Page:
Welcome to our Saint of the Day series! Each weekday, we present you with an excerpt from Fr. George Poulos' Orthodox Saints series, published by Holy Cross Orthodox Press. Today we commemorate St. Cosmas Melodos, whose account is found in Volume 4 of the series.)
Saint Kosmas Melodos
The tragedies and sufferings that mark the lives of so many of our revered saints seemed fortuitously to have been lacking in the life of Kosmas the Melodos, despite the fact that he was an orphan who might at best have lived and died in obscurity if he had not had the good fortune to be adopted into the right family. It was perhaps more than mere chance that the boy with such a creative musical gift should be adopted by a man named Sergios, who just happened to be the father of another boy with exceptional talent who is known to us as St. John of Damascus, one of the greatest hymnographers of all time.
Kosmas lived with his adoptive family in Damascus during the eighth century, raised as a brother to John, whom he greatly admired and by whom he was no doubt influenced in choosing to write the sacred hymns and other church music for which both are now famous. Whatever the inspiration, the talent was his own, and although he never quite achieved the prominence of his stepbrother, his poetic lyrics are as much a part of the Byzantine musical heritage as that contributed by John. Much of the beautiful music composed by the two twelve centuries ago is still extant and can be heard here and there in Orthodox services. A great deal of other Byzantine music of unknown origin could very well be attributed to either of these musical geniuses.
Sergios was a man of means and could afford the best tutors for his two boys. In addition to the classic liberal arts, the study of which made them scholars of note in mathematics, history, geography and philosophy, special emphasis was placed on music because of their special talent for it. The monk largely responsible for their musical training was instrumental in directing their gifts to the Church, as a result of which both John and Kosmas entered the historic Monastery of St. Savas in Jerusalem. After the required period of service, they were both tonsured monks, but the first to be ordained a priest was the elder and more personable John.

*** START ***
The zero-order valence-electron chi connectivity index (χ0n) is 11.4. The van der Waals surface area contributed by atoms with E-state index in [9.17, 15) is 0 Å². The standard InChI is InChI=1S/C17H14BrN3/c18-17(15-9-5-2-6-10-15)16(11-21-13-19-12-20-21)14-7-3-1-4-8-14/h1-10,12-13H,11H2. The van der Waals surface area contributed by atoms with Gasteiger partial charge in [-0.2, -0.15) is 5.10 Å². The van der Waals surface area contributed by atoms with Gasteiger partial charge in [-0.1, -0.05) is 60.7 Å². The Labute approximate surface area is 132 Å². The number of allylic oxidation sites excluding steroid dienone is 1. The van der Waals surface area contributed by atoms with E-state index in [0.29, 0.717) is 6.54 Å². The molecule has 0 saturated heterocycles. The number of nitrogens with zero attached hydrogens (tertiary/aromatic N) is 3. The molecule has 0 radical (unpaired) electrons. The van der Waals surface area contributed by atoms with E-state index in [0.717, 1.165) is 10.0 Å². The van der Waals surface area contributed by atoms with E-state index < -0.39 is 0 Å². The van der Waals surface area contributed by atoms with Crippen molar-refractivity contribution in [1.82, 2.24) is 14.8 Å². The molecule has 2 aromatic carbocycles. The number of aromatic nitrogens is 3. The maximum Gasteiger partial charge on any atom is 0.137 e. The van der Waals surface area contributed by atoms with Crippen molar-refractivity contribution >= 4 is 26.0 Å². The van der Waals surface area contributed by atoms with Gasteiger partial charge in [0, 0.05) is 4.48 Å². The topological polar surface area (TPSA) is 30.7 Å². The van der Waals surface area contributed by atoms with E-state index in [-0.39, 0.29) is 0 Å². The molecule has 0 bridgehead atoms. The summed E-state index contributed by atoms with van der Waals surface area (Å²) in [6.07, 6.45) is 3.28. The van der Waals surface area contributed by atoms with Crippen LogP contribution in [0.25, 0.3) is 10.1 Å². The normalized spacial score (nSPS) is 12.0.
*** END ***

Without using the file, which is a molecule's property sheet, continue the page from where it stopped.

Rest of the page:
John was prevailed upon by the patriarch of Jerusalem to remain at the monastery where he could devote the greater part of his time to the writing of sacred hymns and he was therefore present to see Kosmas ordained a priest in 743 by Patriarch Meletios. One hymnographer at the monastery appeared adequate, and Kosmas was assigned to serve the Christians of Gaza, where he might have been swallowed up in anonymity except for the fact that in additon to his excellence in serving the Savior, he continued to write church music. He had no wish to intrude upon what appeared to be the exclusive milieu of his brother John, but neither could he suppress the creativity that welled within him. The result is sacred music of the highest order, composed by two who were raised in the same house and, while not blood brothers, exhibited a similar talent which suggested to all the world that they were natural kin.
The title “Melodos” has been applied to Kosmas by the Fathers of the Church, but that is not to say that he did nothing but seclude himself for the sole purpose of writing music. He was very much in evidence throughout Gaza, serving the church and its people with such dedication that he was elevated to bishop of Anthedon. The many duties of this post, in which he was kept quite busy for hours on end, le him no time for his music. With all his waking hours taken up by church work, there appeared every likelihood that he had written his last note, but that was far from the case, and he produced music in such abundance that the word was he must have written it in his sleep.
The music that ran through the mind of Kosmas as he went about his duties was hurriedly jotted down in his rare moments of freedom, and some of the music he wrote can be heard to this day, included in the Triodion of the Orthodox Church, as well as in the hymns of Christmas, Easter, Holy Week, Epiphany and Pentecost, not to mention morning matins and feastdays. Kosmas wrote in the style and quality of his brother John, and together with Andrew of Crete, is responsible for a great portion of the sweet liturgies heard to this day. If the character of all great musicians emerges with their music, then there can be no question of the saintliness of Kosmas, who died on October 14, 750.